Today I invited The Girllustrators, Austin-based kidlit artists, to guest blog for PiBoIdMo, so you’re getting THREE inspirational essays—by Emma Virján, Caitlin B. Alexander and Marsha Riti—for the price of one. (And they’re all FREE, LOL.) I recommend following these talented ladies on Twitter @Girllustrators.
Up first: Emma Virján!
WHAT THIS STORY NEEDS IS A PIG IN A WIG started with this doodle of pig snouts.
Sketches of pigs started to fill my notebooks.
After many drawings, I determined pig needed a name. I named her Pig.
It was also determined that she needed a wig.
I drew Pig wearing many different wigs.
I loved Pig in all of her wigs (still do) but this one became my favorite.
The story of Pig and her wig started to take shape. Work began on a manuscript.
The words “on a boat” kept cropping up and I started drawing images of Pig near a boat.
Sometimes I only drew the boat. The boat always had a pig snout on the bow.
The first of many thumbnails were created.
So began the real work of the images and words becoming a picture book.
Revisions happened. Drawings were scrapped and new ones were drawn. More revisions happened and eventually What This Story Needs Is A Pig In A Wig was finalized.
It’s amazing to think that a black and white doodle of pig snouts, drawn while on the phone with a client, became the inspiration for a character and a story.
And the endpapers.
Emma J Virján was born under an Aries moon on a Wednesday, her dad’s bowling night. This explains her attraction to hardwood floors. She likes to draw, work in her garden and often lets her dog sleep on the couch. She makes her home in Austin, Texas where she spends her days as an illustrator and graphic designer.
She is the author-illustrator of Nacho the Party Puppy, Random House, 2008, and the forthcoming What This Story Needs Is A Pig In a Wig, HarperCollins, May 12, 2015.
Next is Caitlin B. Alexander!
Being an illustrator, my concept for a story grows in tandem with my visual ideas. I look at children’s books that I admire, both old and new, and take note of what draws me to them. Is it the overarching message? The color palette? The scenery? What medium did they use for the art, and what kind of characters did they use? The art or writing may not resemble my work, but something about it can still inspire me. I have a massive collection of books that I turn to frequently.
I am somewhat of an overly-organized person, so I make all sorts of bubble charts and graphs, with ideas sprouting into other ideas. Some of these are just images I would love to incorporate into a story, like a sailboat, and others are larger concepts. Eventually, with a lot of scribbling, listing, doodling, highlighting, and sample-writing, I come up with a rough idea or two that can be explored further. It reminds me of a slab of clay that has barely taken shape, but has a lot of potential.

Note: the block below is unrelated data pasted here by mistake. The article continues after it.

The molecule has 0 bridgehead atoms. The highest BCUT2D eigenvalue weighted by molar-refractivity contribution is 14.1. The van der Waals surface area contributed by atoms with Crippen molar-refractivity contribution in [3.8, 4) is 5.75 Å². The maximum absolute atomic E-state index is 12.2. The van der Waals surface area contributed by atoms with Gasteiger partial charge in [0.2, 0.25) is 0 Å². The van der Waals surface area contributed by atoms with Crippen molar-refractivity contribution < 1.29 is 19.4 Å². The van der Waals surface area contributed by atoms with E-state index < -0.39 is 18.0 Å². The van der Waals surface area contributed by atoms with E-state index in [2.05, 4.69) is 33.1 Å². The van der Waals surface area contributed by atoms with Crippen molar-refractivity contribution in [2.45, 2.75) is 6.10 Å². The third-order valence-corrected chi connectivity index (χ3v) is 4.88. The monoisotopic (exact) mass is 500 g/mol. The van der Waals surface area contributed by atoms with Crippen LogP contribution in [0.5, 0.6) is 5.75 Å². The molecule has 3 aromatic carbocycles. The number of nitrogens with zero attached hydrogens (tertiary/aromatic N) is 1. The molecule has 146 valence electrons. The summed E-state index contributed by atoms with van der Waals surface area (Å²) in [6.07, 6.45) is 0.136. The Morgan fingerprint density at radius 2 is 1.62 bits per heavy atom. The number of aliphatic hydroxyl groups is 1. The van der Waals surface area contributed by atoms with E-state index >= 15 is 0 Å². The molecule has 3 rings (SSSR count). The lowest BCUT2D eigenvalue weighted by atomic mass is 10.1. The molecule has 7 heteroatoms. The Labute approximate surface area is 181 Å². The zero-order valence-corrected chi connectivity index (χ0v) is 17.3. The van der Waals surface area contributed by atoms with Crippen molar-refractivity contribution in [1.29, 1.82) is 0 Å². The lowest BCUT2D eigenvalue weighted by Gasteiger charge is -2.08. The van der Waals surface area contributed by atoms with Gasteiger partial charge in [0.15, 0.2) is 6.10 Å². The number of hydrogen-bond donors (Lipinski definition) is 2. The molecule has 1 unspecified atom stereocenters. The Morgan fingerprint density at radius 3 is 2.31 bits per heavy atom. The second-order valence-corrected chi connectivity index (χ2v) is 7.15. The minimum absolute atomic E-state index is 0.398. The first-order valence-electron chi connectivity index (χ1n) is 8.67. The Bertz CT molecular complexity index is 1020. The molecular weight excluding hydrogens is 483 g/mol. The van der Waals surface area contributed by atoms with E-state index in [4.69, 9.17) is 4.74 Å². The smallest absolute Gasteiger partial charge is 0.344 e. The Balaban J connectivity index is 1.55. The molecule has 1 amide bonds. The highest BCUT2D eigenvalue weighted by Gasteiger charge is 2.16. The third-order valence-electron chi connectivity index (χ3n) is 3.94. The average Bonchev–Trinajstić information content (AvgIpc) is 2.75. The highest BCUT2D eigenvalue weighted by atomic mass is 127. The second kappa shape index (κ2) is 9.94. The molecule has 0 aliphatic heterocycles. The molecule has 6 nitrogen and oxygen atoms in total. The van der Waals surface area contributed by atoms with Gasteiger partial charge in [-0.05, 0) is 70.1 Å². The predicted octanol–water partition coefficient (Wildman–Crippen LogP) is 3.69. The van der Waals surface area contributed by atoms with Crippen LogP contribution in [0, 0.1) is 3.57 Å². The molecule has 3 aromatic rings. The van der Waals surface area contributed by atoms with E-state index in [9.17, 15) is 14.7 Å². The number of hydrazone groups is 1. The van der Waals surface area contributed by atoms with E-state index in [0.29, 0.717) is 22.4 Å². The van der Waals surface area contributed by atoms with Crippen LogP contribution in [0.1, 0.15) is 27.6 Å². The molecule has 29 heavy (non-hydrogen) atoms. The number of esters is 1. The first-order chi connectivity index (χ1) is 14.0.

I wish I could say that I know what perfect and repeating formula works for getting a book published, but there are probably few people who do. The rest of us just create things that we love, and keep learning, making mistakes and trying new things. If we’re lucky, we’ve hit the right combination, and someone else has fallen in love with the idea as much as we have.
Caitlin B. Alexander is an illustrator based in Austin, Texas with a particular love for dry-brush gouache painting. Both her life and work are heavily influenced by the aesthetics of the 1940’s, ’50s and ’60s. She fancies herself a collector of memories as much as a collector of things, andenjoys bringing this sense of nostalgia to her audience.
Clients include: Spider Magazine, Ladybug Magazine (Cricket Media), Geneologie, Texas Board of Tourism, Dallas Child Magazine, Bearded Lady Screen Prints, Austin Society of Children’s Book Writers and Illustrators, PERC Coffee, The Kloud Agency, What’s Up Annapolis? Magazine
And now…Marsha Riti!
Because I consider myself an illustrator first and foremost, the way I approach storytelling is a bit different than a writer. My inspiration comes from sketching and playing around with materials.
I’m currently working on a dreamy story about a girl, a rabbit, and the moon. This story came about from playing around with loose watercolor techniques and other materials.
Then I started playing with character sketches.
Here’s a small sample of a double-page layout.
And here’s a finished spread.
This process naturally lends itself to wordless storytelling, but I don’t want to limit myself. If the story needs words, then I’ll supply them. If it does not, then so be it.
One other place I find inspiration is this quote below from a Blake poem titled “Night.”
“The moon like a flower,
In heaven’s high bower,
With silent delight!
Sits and smiles on the night.” ~ William Blake
My husband and best friend Adam happened across it while reading “Songs of Innocence.” Adam is another source of inspiration. We have wonderful conversations about life and philosophy that are always giving me new ideas.
Marsha Riti is a children’s book illustrator from Austin, Texas. She has been a member of SCBWI for a number of years, and is also a co-founder and member of a female illustrator collective called the Girllustrators. She is currently illustrating a chapter book series for Simon & Schuster, The Critter Club, and is represented by Teresa Kietlinksi of Prospect Agency. And she’s got a wicked sense of humor.
Emma is giving away a NACHO THE PARTY PUPPY book and tee!
And Marsha is donating two books from THE CRITTER CLUB!
These prizes will be given away at the conclusion of PiBoIdMo. You are eligible for these prizes if:
- You have registered for PiBoIdMo.
- You have commented ONCE ONLY on today’s post.
- You have completed the PiBoIdMo challenge. (You will have to sign the PiBoIdMo Pledge at the end of the event.)
Good luck, everyone!